UNDATED (WJRT) -
(05/29/14) - Every four minutes, one person in the U.S. is diagnosed with a blood cancer.
Blood stem cell transplants have become a standard way to treat children with leukemia and other blood disorders, but it's not a solution for all kids.
The treatment has been limited for only small children. Now, there is new hope for older children with leukemia. Doctors are saving them by transplanting not just one, but two umbilical cords.
From playing Uno, to dancing with her siblings, you would never have guessed that just last year, 15-year-old Sabrina Couillard was fighting for her life.
"I was getting really skinny. I was getting bruises everywhere," she said.
She was diagnosed with leukemia.
Her only hope for a cure was a bone marrow transplant, but doctors couldn't find a match from a family member. That's when her doctor, Kamar Godder, turned to an alternative stem cell source - the umbilical cord.
"We knew that when you give it to somebody who is heavier, a heavier child or adult, it will not quote unquote 'take,'" Godder said.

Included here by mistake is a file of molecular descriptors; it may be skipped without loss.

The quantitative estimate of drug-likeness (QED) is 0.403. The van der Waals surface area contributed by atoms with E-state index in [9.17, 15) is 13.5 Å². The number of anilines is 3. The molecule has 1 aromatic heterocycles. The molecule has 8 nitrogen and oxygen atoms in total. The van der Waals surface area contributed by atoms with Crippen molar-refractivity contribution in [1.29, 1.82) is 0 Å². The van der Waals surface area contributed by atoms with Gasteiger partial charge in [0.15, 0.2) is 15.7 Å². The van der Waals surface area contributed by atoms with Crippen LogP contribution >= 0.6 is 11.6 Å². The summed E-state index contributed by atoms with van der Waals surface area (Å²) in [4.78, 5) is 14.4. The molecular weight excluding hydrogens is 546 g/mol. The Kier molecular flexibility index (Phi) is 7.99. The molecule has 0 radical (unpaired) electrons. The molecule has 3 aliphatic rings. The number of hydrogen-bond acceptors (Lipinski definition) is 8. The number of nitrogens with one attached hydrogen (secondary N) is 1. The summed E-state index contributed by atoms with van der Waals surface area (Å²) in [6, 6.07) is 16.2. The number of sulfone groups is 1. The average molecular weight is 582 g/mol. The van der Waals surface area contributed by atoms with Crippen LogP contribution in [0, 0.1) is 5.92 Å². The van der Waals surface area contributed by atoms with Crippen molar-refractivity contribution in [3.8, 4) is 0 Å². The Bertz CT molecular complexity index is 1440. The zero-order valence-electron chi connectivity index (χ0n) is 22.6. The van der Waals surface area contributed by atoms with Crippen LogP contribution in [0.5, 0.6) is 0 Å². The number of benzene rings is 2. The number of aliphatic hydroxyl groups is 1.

So Sabrina's doctor gave Sabrina a double umbilical cord transplant.
"Initially the thought was just to give more, just to give more of cells. Eventually only one will take over, that's the interesting thing," Godder said.
Dr. Godder says that earlier studies have shown that cell count is the most important factor after degree of match for successful transplant.
It worked for sabrina, who is now cancer free.
"I'm feeling good. I just have to keep walking more, strengthening my legs," she said.
"She's amazing, her character, she's strong, she is always smiling," said Sabrina's mom, Marta Gonzalez.
The treatment is proving to be an effective alternative for older children with blood diseases. There is no added risk to using two umbilical cords.